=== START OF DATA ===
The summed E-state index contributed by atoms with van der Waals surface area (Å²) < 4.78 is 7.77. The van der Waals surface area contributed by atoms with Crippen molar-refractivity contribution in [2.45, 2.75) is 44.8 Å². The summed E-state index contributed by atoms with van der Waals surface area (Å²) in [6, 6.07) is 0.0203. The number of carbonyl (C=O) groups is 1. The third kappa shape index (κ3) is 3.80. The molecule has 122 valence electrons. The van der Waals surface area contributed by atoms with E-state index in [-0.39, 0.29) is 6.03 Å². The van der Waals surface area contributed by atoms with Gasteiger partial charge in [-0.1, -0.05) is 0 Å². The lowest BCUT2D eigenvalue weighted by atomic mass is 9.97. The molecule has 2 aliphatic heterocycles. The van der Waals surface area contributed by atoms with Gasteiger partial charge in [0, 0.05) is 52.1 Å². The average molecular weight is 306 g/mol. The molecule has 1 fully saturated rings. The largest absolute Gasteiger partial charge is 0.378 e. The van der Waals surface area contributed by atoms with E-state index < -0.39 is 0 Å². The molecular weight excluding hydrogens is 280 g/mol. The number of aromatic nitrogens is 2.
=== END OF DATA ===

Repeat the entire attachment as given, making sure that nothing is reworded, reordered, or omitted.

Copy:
The summed E-state index contributed by atoms with van der Waals surface area (Å²) < 4.78 is 7.77. The van der Waals surface area contributed by atoms with Crippen molar-refractivity contribution in [2.45, 2.75) is 44.8 Å². The summed E-state index contributed by atoms with van der Waals surface area (Å²) in [6, 6.07) is 0.0203. The number of carbonyl (C=O) groups is 1. The third kappa shape index (κ3) is 3.80. The molecule has 122 valence electrons. The van der Waals surface area contributed by atoms with E-state index in [-0.39, 0.29) is 6.03 Å². The van der Waals surface area contributed by atoms with Gasteiger partial charge in [-0.1, -0.05) is 0 Å². The lowest BCUT2D eigenvalue weighted by atomic mass is 9.97. The molecule has 2 aliphatic heterocycles. The van der Waals surface area contributed by atoms with Gasteiger partial charge in [0, 0.05) is 52.1 Å². The average molecular weight is 306 g/mol. The molecule has 1 fully saturated rings. The largest absolute Gasteiger partial charge is 0.378 e. The van der Waals surface area contributed by atoms with E-state index < -0.39 is 0 Å². The molecular weight excluding hydrogens is 280 g/mol. The number of aromatic nitrogens is 2.